Fava or Broad Bean Seeds (Vicia faba)
Standard fare in many countries, favas normally have white flowers with distinctive black centres. Growing 4-5 feet, the thick stalks have pods that dry and darken from the ground up over a period of several weeks. Planted in early spring, fava beans will be ready to start harvesting by the end of July. Many varieties overwinter well on the coast and in the southern U.S. Yields are very high. Favas are one of the best nitrogen-fixing plants. Plant favas a seed's width beneath the soil, about a foot apart, in rows 1-2 feet apart. Favas are a cooler-weather crop and will not thrive in heat. Harvest broad beans for fresh eating when the beans swell the green pods. (Eat beans only, not pods.) Harvest the dry beans when the pods are black. Saving your own seed: Some crossing can occur between fava varieties, so isolate your cultivars as much as you can if purity is desirable. Or plant only one variety. Favas contain very little oil but are high in carbohydrates and protein. Soak favas overnight, then simmer 75 minutes. One way to serve is with garlic, olive oil and lemon. (Packets contain approx. 25 seeds unless otherwise stated.)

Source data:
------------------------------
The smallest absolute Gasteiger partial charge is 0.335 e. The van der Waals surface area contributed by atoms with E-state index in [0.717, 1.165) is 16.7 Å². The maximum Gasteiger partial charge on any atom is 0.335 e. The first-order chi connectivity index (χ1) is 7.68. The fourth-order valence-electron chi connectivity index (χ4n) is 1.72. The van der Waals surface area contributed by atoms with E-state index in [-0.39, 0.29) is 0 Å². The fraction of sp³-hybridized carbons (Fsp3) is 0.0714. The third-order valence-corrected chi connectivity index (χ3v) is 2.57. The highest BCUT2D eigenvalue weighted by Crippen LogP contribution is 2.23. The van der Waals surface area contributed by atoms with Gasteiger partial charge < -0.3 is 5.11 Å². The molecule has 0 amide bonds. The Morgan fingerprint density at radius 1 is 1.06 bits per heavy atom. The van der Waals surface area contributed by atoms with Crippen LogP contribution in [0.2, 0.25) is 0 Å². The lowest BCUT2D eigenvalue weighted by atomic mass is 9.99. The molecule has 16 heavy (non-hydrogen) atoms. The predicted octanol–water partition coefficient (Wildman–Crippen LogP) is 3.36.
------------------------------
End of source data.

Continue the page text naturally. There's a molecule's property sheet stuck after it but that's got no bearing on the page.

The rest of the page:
We are currently offering 5 varieties of Fava or Broad Bean Seeds (Vicia faba).
Selected for over 3 decades by Andy Pollock of northern BC. Large green seeds. Huge production. Excellent cooked dry bean with tender skins. (Due to large seed size packet may contain less than 25 seeds.)
Strong, sturdy and vigorous 1.5m high plants produce heavy crops of thick, fleshy pods up to 30cm long, that contain delicious light greenish white broad beans. Introduced in 1845. (From Pam Gordon of Hornby Island who has been growing this fava for 40 years.)
Striking, large royal purple seeds. Buttery flavour and sweet after taste. Make fine fresh shelling beans. Plants are 3-4 ft. Flower tops great in salad. Plant in early spring. (Due to large seed size packet may contain less than 25 seeds.)
Hardy, large-seeded fava. Delicious dry bean. Also excellent as a fresh shelled bean. High yields.
Small-seeded fava is a great nitrogen fixer and used for cover cropping when planted in the fall. Great flavour makes for an excellent dry bean cooked in soups and stews.